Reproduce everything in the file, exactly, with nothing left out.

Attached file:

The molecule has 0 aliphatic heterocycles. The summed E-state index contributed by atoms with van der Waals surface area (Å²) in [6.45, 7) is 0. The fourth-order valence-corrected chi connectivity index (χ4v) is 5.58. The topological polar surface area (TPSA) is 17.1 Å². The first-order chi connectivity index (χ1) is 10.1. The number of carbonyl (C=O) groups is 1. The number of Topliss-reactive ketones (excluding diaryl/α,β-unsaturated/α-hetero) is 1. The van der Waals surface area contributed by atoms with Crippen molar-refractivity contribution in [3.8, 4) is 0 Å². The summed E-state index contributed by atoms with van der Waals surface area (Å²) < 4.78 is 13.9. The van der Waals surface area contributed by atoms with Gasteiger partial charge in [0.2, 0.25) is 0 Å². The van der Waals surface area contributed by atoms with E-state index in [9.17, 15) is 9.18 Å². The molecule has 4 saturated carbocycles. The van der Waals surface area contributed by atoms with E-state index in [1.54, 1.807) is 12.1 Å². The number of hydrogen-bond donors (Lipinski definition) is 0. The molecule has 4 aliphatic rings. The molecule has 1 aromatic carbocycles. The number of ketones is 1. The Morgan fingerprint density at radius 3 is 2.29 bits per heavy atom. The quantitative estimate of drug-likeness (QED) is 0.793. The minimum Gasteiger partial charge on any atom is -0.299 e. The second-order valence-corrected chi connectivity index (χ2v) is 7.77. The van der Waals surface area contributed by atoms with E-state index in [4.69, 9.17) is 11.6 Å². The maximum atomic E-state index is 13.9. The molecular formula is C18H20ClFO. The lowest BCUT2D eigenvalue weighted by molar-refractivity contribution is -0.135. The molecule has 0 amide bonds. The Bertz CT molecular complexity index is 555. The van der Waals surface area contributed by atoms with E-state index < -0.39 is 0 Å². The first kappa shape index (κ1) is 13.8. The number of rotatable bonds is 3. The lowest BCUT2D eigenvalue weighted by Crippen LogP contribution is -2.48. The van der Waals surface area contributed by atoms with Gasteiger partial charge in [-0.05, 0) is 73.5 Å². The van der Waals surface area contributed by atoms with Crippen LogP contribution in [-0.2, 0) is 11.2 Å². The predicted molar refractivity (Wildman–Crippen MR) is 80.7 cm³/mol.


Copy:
The molecule has 0 aliphatic heterocycles. The summed E-state index contributed by atoms with van der Waals surface area (Å²) in [6.45, 7) is 0. The fourth-order valence-corrected chi connectivity index (χ4v) is 5.58. The topological polar surface area (TPSA) is 17.1 Å². The first-order chi connectivity index (χ1) is 10.1. The number of carbonyl (C=O) groups is 1. The number of Topliss-reactive ketones (excluding diaryl/α,β-unsaturated/α-hetero) is 1. The van der Waals surface area contributed by atoms with Crippen molar-refractivity contribution in [3.8, 4) is 0 Å². The summed E-state index contributed by atoms with van der Waals surface area (Å²) < 4.78 is 13.9. The van der Waals surface area contributed by atoms with Gasteiger partial charge in [0.2, 0.25) is 0 Å². The van der Waals surface area contributed by atoms with E-state index in [9.17, 15) is 9.18 Å². The molecule has 4 saturated carbocycles. The van der Waals surface area contributed by atoms with E-state index in [1.54, 1.807) is 12.1 Å². The number of hydrogen-bond donors (Lipinski definition) is 0. The molecule has 4 aliphatic rings. The molecule has 1 aromatic carbocycles. The number of ketones is 1. The Morgan fingerprint density at radius 3 is 2.29 bits per heavy atom. The quantitative estimate of drug-likeness (QED) is 0.793. The minimum Gasteiger partial charge on any atom is -0.299 e. The second-order valence-corrected chi connectivity index (χ2v) is 7.77. The van der Waals surface area contributed by atoms with E-state index in [4.69, 9.17) is 11.6 Å². The maximum atomic E-state index is 13.9. The molecular formula is C18H20ClFO. The lowest BCUT2D eigenvalue weighted by molar-refractivity contribution is -0.135. The molecule has 0 amide bonds. The Bertz CT molecular complexity index is 555. The van der Waals surface area contributed by atoms with E-state index < -0.39 is 0 Å². The first kappa shape index (κ1) is 13.8. The number of rotatable bonds is 3. The lowest BCUT2D eigenvalue weighted by Crippen LogP contribution is -2.48. The van der Waals surface area contributed by atoms with Gasteiger partial charge in [-0.05, 0) is 73.5 Å². The van der Waals surface area contributed by atoms with Crippen LogP contribution in [-0.2, 0) is 11.2 Å². The predicted molar refractivity (Wildman–Crippen MR) is 80.7 cm³/mol.